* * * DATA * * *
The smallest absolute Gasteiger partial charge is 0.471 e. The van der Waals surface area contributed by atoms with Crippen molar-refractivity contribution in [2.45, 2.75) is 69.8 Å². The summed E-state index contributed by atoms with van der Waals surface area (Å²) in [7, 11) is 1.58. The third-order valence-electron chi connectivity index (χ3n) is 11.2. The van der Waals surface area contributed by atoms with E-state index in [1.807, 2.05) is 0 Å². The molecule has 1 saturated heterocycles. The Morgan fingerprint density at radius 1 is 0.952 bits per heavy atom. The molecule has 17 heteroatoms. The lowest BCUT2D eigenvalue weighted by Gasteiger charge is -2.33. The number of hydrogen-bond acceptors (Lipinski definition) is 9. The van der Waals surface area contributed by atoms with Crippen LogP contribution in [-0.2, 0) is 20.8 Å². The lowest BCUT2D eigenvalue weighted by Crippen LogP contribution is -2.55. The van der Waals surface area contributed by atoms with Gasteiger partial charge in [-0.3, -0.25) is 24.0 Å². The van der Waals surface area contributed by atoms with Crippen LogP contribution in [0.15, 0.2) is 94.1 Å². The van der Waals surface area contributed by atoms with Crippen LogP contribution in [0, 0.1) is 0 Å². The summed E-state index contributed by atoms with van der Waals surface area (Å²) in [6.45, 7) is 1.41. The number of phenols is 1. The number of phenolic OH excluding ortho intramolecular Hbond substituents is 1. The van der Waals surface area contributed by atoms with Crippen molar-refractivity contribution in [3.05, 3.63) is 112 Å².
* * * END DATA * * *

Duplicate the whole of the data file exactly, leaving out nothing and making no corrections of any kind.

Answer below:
The smallest absolute Gasteiger partial charge is 0.471 e. The van der Waals surface area contributed by atoms with Crippen molar-refractivity contribution in [2.45, 2.75) is 69.8 Å². The summed E-state index contributed by atoms with van der Waals surface area (Å²) in [7, 11) is 1.58. The third-order valence-electron chi connectivity index (χ3n) is 11.2. The van der Waals surface area contributed by atoms with E-state index in [1.807, 2.05) is 0 Å². The molecule has 1 saturated heterocycles. The Morgan fingerprint density at radius 1 is 0.952 bits per heavy atom. The molecule has 17 heteroatoms. The lowest BCUT2D eigenvalue weighted by Gasteiger charge is -2.33. The number of hydrogen-bond acceptors (Lipinski definition) is 9. The van der Waals surface area contributed by atoms with Crippen LogP contribution in [-0.2, 0) is 20.8 Å². The lowest BCUT2D eigenvalue weighted by Crippen LogP contribution is -2.55. The van der Waals surface area contributed by atoms with Gasteiger partial charge in [-0.3, -0.25) is 24.0 Å². The van der Waals surface area contributed by atoms with Crippen LogP contribution in [0.15, 0.2) is 94.1 Å². The van der Waals surface area contributed by atoms with Crippen LogP contribution in [0, 0.1) is 0 Å². The summed E-state index contributed by atoms with van der Waals surface area (Å²) in [6.45, 7) is 1.41. The number of phenols is 1. The number of phenolic OH excluding ortho intramolecular Hbond substituents is 1. The van der Waals surface area contributed by atoms with Crippen molar-refractivity contribution in [3.05, 3.63) is 112 Å².